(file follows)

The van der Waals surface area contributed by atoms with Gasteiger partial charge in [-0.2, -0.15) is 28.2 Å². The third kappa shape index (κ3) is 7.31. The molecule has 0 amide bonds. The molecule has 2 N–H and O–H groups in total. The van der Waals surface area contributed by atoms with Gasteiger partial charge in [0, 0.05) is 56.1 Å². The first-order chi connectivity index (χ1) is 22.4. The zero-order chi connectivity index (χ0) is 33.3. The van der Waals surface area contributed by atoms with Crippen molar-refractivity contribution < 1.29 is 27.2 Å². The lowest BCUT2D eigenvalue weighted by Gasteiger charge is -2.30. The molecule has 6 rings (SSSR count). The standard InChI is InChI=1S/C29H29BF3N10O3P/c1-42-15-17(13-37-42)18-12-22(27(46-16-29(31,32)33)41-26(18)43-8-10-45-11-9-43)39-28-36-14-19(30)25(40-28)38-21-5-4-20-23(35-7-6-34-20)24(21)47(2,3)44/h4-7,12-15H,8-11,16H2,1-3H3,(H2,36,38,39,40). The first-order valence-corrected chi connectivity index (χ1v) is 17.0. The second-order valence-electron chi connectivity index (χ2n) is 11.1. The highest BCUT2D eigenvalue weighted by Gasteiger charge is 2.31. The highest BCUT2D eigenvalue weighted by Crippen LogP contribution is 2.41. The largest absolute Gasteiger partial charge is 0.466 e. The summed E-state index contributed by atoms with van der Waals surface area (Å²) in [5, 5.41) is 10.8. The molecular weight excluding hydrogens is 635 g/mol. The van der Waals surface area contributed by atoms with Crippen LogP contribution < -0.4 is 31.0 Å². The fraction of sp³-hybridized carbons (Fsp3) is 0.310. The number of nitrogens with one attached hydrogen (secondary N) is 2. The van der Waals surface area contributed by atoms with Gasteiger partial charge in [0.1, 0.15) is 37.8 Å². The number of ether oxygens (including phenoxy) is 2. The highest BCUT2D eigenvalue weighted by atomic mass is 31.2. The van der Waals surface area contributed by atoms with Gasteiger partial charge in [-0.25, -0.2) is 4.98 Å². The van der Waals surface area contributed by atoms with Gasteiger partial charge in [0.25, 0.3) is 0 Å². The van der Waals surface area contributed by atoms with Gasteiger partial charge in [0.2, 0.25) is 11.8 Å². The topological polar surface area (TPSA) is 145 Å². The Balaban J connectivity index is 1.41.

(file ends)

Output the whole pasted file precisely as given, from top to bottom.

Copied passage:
The van der Waals surface area contributed by atoms with Gasteiger partial charge in [-0.2, -0.15) is 28.2 Å². The third kappa shape index (κ3) is 7.31. The molecule has 0 amide bonds. The molecule has 2 N–H and O–H groups in total. The van der Waals surface area contributed by atoms with Gasteiger partial charge in [0, 0.05) is 56.1 Å². The first-order chi connectivity index (χ1) is 22.4. The zero-order chi connectivity index (χ0) is 33.3. The van der Waals surface area contributed by atoms with Crippen molar-refractivity contribution < 1.29 is 27.2 Å². The lowest BCUT2D eigenvalue weighted by Gasteiger charge is -2.30. The molecule has 6 rings (SSSR count). The standard InChI is InChI=1S/C29H29BF3N10O3P/c1-42-15-17(13-37-42)18-12-22(27(46-16-29(31,32)33)41-26(18)43-8-10-45-11-9-43)39-28-36-14-19(30)25(40-28)38-21-5-4-20-23(35-7-6-34-20)24(21)47(2,3)44/h4-7,12-15H,8-11,16H2,1-3H3,(H2,36,38,39,40). The first-order valence-corrected chi connectivity index (χ1v) is 17.0. The second-order valence-electron chi connectivity index (χ2n) is 11.1. The highest BCUT2D eigenvalue weighted by Gasteiger charge is 2.31. The highest BCUT2D eigenvalue weighted by Crippen LogP contribution is 2.41. The largest absolute Gasteiger partial charge is 0.466 e. The summed E-state index contributed by atoms with van der Waals surface area (Å²) in [5, 5.41) is 10.8. The molecular weight excluding hydrogens is 635 g/mol. The van der Waals surface area contributed by atoms with Crippen LogP contribution < -0.4 is 31.0 Å². The fraction of sp³-hybridized carbons (Fsp3) is 0.310. The number of nitrogens with one attached hydrogen (secondary N) is 2. The van der Waals surface area contributed by atoms with Gasteiger partial charge in [0.1, 0.15) is 37.8 Å². The number of ether oxygens (including phenoxy) is 2. The highest BCUT2D eigenvalue weighted by atomic mass is 31.2. The van der Waals surface area contributed by atoms with Gasteiger partial charge in [-0.25, -0.2) is 4.98 Å². The van der Waals surface area contributed by atoms with Gasteiger partial charge in [0.25, 0.3) is 0 Å². The van der Waals surface area contributed by atoms with Gasteiger partial charge in [0.2, 0.25) is 11.8 Å². The topological polar surface area (TPSA) is 145 Å². The Balaban J connectivity index is 1.41.